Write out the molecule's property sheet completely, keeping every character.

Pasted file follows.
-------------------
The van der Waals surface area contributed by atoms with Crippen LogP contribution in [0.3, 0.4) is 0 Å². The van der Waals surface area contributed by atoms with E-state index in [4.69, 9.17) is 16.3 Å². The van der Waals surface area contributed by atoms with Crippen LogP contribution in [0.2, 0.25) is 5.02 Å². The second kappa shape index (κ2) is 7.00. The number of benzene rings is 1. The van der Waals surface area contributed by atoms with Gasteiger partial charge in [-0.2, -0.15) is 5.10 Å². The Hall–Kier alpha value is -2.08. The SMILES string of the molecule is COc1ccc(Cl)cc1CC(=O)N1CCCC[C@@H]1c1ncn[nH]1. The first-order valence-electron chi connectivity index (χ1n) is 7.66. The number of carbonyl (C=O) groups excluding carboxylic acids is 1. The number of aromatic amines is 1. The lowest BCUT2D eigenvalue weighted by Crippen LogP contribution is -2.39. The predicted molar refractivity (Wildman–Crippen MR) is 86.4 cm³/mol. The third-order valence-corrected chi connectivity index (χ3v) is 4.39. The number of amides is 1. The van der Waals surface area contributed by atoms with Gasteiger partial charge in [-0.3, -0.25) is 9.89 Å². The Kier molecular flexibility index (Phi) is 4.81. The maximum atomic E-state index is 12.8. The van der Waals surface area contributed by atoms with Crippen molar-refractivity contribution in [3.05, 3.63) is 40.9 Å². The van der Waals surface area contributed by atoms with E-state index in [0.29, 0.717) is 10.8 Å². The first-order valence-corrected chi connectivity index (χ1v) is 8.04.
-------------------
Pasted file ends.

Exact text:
The van der Waals surface area contributed by atoms with Crippen LogP contribution in [0.3, 0.4) is 0 Å². The van der Waals surface area contributed by atoms with E-state index in [4.69, 9.17) is 16.3 Å². The van der Waals surface area contributed by atoms with Crippen LogP contribution in [0.2, 0.25) is 5.02 Å². The second kappa shape index (κ2) is 7.00. The number of benzene rings is 1. The van der Waals surface area contributed by atoms with Gasteiger partial charge in [-0.2, -0.15) is 5.10 Å². The Hall–Kier alpha value is -2.08. The SMILES string of the molecule is COc1ccc(Cl)cc1CC(=O)N1CCCC[C@@H]1c1ncn[nH]1. The first-order valence-electron chi connectivity index (χ1n) is 7.66. The number of carbonyl (C=O) groups excluding carboxylic acids is 1. The number of aromatic amines is 1. The lowest BCUT2D eigenvalue weighted by Crippen LogP contribution is -2.39. The predicted molar refractivity (Wildman–Crippen MR) is 86.4 cm³/mol. The third-order valence-corrected chi connectivity index (χ3v) is 4.39. The number of amides is 1. The van der Waals surface area contributed by atoms with Gasteiger partial charge in [-0.3, -0.25) is 9.89 Å². The Kier molecular flexibility index (Phi) is 4.81. The maximum atomic E-state index is 12.8. The van der Waals surface area contributed by atoms with Crippen molar-refractivity contribution in [3.05, 3.63) is 40.9 Å². The van der Waals surface area contributed by atoms with E-state index in [0.29, 0.717) is 10.8 Å². The first-order valence-corrected chi connectivity index (χ1v) is 8.04.